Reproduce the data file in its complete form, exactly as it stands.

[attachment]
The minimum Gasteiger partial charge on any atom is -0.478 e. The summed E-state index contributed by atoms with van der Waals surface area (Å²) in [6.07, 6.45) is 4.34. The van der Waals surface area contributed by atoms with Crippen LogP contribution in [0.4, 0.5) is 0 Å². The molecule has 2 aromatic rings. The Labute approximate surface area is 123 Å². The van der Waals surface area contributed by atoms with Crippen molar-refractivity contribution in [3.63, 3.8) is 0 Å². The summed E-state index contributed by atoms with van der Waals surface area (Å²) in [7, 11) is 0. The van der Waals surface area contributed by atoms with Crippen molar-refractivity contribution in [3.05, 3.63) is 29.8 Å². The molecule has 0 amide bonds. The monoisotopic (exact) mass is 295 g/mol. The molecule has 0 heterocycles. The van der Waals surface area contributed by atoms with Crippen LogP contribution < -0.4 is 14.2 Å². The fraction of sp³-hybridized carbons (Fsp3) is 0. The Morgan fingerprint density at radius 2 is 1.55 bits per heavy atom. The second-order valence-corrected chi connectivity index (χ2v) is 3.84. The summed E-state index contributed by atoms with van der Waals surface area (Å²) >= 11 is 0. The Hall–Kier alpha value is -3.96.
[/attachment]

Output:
The minimum Gasteiger partial charge on any atom is -0.478 e. The summed E-state index contributed by atoms with van der Waals surface area (Å²) in [6.07, 6.45) is 4.34. The van der Waals surface area contributed by atoms with Crippen LogP contribution in [0.4, 0.5) is 0 Å². The molecule has 2 aromatic rings. The Labute approximate surface area is 123 Å². The van der Waals surface area contributed by atoms with Crippen molar-refractivity contribution in [3.63, 3.8) is 0 Å². The summed E-state index contributed by atoms with van der Waals surface area (Å²) in [7, 11) is 0. The van der Waals surface area contributed by atoms with Crippen molar-refractivity contribution in [3.05, 3.63) is 29.8 Å². The molecule has 0 amide bonds. The monoisotopic (exact) mass is 295 g/mol. The molecule has 0 heterocycles. The van der Waals surface area contributed by atoms with Crippen LogP contribution < -0.4 is 14.2 Å². The fraction of sp³-hybridized carbons (Fsp3) is 0. The Morgan fingerprint density at radius 2 is 1.55 bits per heavy atom. The second-order valence-corrected chi connectivity index (χ2v) is 3.84. The summed E-state index contributed by atoms with van der Waals surface area (Å²) >= 11 is 0. The Hall–Kier alpha value is -3.96.